The nearly 300 entities in the U.S. that engage in laboratory research on biological select agents and toxins are regulated under the Federal Select Agent Program (FSAP), which is jointly managed by CDC and the Animal and Plant Health Inspection Service (USDA) to regulate the possession, use, and transfer of biological pathogens and toxins (e.g., anthrax, bubonic plague, smallpox, and ricin) that have the potential to pose a severe threat to human, animal, and/or plant health. The program aims to ensure that work with these dangerous agents is conducted in as safe and secure manner as possible, and that they are stored and transported safely and securely.
World-class scientific expertise in disease progression, epidemiology, and laboratory methods ensures CDC is ready and able to detect and develop a response to a broad range of threats, including highly hazardous and infectious diseases like Ebola, smallpox, Zika, anthrax, and H7N9 influenza.
CDC uses advanced molecular detection techniques that combine next-generation genomic sequencing, high-performance computing, and epidemiology to identify pathogens faster and more accurately. Laboratories from all over the world send specimens to CDC because they know CDC will be able to identify pathogens that other laboratories cannot.
Through Advanced Molecular Detection investments, CDC is able to detect outbreaks faster, before they have become widespread. These advances are applied in dozens of areas such as foodborne disease, influenza, antimicrobial resistance, hepatitis, pneumonia, and meningitis. Moreover, CDC shares genetic sequencing capabilities with state and local health departments, and funds them to acquire these tools that help them respond more quickly and effectively at the local level, lessening the chances that disease outbreaks will spread.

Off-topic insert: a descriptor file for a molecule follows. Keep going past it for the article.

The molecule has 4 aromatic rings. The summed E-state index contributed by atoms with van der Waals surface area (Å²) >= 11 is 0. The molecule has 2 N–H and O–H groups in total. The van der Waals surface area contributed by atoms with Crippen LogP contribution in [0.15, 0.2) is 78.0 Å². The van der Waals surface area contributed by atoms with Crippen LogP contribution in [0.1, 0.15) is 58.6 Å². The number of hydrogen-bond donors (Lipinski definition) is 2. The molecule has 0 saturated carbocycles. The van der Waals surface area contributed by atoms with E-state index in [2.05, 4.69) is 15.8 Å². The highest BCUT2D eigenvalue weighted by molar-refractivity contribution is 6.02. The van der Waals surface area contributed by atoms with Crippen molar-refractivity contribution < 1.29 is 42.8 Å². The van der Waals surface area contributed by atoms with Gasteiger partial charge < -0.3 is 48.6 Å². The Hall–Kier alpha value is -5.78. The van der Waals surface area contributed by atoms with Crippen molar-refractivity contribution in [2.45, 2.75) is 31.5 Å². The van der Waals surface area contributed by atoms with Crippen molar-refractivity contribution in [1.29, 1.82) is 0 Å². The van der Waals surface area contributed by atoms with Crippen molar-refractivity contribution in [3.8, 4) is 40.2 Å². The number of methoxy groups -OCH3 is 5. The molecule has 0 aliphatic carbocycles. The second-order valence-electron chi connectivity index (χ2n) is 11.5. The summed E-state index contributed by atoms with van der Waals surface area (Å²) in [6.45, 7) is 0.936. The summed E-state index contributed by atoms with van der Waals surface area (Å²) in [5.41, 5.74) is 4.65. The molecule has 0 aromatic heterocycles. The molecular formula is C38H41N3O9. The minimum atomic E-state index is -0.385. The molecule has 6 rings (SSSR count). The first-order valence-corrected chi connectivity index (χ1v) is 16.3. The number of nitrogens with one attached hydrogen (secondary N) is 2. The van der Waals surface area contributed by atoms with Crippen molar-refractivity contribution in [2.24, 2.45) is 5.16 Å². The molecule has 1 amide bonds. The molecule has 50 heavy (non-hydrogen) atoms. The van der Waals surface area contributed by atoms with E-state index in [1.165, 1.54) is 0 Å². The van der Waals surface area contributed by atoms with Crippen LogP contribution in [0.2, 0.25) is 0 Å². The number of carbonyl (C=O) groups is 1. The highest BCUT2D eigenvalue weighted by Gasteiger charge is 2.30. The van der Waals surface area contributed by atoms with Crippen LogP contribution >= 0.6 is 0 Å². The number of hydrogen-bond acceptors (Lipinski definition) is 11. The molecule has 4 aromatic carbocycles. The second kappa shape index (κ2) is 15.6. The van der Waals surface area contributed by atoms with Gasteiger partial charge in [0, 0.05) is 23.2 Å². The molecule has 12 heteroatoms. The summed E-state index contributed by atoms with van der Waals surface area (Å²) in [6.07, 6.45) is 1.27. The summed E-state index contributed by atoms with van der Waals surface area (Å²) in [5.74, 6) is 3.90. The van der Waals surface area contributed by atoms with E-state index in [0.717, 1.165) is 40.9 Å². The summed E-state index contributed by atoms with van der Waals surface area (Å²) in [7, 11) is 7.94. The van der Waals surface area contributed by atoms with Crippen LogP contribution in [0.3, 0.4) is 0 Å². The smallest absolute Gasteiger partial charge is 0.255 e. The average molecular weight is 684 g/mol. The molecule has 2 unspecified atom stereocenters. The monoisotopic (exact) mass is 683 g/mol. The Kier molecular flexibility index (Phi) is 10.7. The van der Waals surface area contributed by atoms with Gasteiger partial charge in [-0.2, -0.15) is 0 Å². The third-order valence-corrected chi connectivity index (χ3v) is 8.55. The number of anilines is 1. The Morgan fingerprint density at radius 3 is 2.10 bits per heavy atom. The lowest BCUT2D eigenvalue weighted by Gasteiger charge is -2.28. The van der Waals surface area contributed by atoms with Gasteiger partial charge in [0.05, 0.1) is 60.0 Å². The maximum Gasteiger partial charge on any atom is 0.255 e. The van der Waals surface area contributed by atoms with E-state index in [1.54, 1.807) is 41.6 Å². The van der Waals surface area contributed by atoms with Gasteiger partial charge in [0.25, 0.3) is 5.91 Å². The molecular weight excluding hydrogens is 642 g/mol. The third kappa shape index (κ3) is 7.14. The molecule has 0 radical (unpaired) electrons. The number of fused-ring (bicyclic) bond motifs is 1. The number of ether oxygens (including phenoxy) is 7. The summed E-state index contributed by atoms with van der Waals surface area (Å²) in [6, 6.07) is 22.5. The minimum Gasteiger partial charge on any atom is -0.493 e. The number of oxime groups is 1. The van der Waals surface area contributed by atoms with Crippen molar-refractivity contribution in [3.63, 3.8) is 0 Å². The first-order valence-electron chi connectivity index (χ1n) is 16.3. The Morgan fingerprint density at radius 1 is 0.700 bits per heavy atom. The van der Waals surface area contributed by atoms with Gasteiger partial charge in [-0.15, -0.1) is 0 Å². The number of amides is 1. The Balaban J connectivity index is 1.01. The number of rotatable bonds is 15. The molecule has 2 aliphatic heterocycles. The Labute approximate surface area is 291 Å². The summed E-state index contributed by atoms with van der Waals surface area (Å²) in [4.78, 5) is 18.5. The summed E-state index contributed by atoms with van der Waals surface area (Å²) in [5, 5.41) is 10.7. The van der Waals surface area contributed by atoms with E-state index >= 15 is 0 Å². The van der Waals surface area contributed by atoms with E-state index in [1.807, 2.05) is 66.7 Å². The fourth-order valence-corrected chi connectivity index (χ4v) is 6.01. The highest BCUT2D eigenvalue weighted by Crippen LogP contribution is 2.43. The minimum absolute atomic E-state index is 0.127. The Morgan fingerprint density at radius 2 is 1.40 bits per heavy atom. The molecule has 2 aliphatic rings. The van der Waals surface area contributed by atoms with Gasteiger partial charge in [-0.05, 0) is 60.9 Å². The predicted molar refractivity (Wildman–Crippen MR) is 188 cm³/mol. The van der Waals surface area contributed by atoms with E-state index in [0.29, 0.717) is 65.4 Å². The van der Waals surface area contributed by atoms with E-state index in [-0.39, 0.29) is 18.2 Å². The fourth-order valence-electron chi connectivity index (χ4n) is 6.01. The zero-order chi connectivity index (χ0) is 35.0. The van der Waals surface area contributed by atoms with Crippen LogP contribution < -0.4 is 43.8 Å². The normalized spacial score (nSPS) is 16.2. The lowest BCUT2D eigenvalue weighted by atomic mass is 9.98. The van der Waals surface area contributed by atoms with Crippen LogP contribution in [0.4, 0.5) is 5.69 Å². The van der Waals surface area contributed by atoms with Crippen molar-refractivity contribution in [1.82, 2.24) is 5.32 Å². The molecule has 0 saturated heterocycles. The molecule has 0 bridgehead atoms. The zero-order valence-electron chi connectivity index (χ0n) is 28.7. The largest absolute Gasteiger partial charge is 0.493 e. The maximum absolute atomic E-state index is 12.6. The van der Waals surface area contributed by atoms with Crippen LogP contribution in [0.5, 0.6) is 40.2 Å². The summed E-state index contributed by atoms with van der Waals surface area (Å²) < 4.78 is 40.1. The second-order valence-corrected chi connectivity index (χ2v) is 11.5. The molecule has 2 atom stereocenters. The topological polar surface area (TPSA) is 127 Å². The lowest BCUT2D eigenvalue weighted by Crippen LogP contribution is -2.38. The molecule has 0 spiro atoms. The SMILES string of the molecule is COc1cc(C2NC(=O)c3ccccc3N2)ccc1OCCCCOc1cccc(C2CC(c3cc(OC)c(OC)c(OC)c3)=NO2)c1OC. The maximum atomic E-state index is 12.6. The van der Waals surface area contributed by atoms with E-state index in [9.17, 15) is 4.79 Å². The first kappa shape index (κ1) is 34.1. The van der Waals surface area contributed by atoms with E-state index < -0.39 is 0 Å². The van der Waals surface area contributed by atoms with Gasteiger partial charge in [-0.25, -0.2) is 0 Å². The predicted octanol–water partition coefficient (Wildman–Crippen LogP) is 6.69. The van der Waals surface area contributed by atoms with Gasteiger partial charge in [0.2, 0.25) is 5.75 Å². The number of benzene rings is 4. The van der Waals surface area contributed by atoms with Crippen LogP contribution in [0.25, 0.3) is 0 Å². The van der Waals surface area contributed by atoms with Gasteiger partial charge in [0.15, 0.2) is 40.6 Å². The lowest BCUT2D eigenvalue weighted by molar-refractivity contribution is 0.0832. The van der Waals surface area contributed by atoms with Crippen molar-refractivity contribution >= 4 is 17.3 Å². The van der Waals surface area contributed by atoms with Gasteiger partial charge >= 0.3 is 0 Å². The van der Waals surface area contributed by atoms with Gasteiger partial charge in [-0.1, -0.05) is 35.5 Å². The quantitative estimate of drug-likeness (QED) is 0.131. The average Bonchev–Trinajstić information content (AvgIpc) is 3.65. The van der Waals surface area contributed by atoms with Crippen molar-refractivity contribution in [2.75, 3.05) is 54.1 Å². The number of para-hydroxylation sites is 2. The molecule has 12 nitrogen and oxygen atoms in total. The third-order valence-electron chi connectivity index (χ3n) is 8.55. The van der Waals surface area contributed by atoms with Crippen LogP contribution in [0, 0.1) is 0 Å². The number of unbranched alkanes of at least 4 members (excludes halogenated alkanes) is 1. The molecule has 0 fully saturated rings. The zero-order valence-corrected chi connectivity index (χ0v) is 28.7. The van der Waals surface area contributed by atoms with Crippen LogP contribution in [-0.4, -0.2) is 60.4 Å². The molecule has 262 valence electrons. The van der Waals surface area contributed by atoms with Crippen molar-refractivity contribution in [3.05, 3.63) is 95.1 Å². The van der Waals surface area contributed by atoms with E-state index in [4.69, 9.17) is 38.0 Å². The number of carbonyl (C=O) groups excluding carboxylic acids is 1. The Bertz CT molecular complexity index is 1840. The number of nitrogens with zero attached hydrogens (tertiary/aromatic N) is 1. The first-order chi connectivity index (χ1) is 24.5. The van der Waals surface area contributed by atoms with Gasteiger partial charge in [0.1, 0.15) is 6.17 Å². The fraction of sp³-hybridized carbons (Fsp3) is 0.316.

CDC also maintains unique laboratory capability to rapidly detect exposure to radionuclides and more than 150 chemical threat agents. This information about human exposure helps public health officials rapidly assess health risk, determine the most effective treatment, and reduce additional exposures.
A Strong Laboratory Response Network
Rapid identification of disease is critical to addressing public health threats before they become a crisis. This requires that high quality specialized laboratory testing be available around the country. CDC’s Laboratory Response Network is an integrated system of federal, state, and local laboratories that provides early detection and characterization of biological, chemical and other public health threats. The linking of laboratories and close partnership between laboratorians, epidemiologists and clinicians at CDC, state and local health departments, and healthcare facilities ensures the most rapid detection and mitigation of health threats.